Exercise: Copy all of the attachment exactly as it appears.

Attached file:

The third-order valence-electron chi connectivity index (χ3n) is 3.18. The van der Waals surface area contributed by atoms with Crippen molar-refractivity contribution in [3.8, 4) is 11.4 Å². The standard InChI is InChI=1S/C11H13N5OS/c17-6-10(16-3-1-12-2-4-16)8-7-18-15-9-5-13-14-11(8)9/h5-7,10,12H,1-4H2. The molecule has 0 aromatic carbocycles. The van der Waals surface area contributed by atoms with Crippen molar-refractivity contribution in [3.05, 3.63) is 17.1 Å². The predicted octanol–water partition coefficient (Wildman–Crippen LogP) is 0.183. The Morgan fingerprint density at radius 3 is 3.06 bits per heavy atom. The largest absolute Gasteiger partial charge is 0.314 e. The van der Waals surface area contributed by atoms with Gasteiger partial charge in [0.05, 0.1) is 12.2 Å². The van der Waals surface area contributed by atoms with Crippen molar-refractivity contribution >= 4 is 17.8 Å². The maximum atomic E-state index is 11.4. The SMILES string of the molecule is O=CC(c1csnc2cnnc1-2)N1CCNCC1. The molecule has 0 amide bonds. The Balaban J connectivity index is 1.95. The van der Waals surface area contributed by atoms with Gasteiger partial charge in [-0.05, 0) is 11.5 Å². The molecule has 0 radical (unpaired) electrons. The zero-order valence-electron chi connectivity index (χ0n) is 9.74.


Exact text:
The third-order valence-electron chi connectivity index (χ3n) is 3.18. The van der Waals surface area contributed by atoms with Crippen molar-refractivity contribution in [3.8, 4) is 11.4 Å². The standard InChI is InChI=1S/C11H13N5OS/c17-6-10(16-3-1-12-2-4-16)8-7-18-15-9-5-13-14-11(8)9/h5-7,10,12H,1-4H2. The molecule has 0 aromatic carbocycles. The van der Waals surface area contributed by atoms with Crippen molar-refractivity contribution in [3.05, 3.63) is 17.1 Å². The predicted octanol–water partition coefficient (Wildman–Crippen LogP) is 0.183. The Morgan fingerprint density at radius 3 is 3.06 bits per heavy atom. The largest absolute Gasteiger partial charge is 0.314 e. The van der Waals surface area contributed by atoms with Gasteiger partial charge in [0.05, 0.1) is 12.2 Å². The van der Waals surface area contributed by atoms with Crippen molar-refractivity contribution >= 4 is 17.8 Å². The maximum atomic E-state index is 11.4. The SMILES string of the molecule is O=CC(c1csnc2cnnc1-2)N1CCNCC1. The molecule has 0 amide bonds. The Balaban J connectivity index is 1.95. The van der Waals surface area contributed by atoms with Gasteiger partial charge in [-0.05, 0) is 11.5 Å². The molecule has 0 radical (unpaired) electrons. The zero-order valence-electron chi connectivity index (χ0n) is 9.74.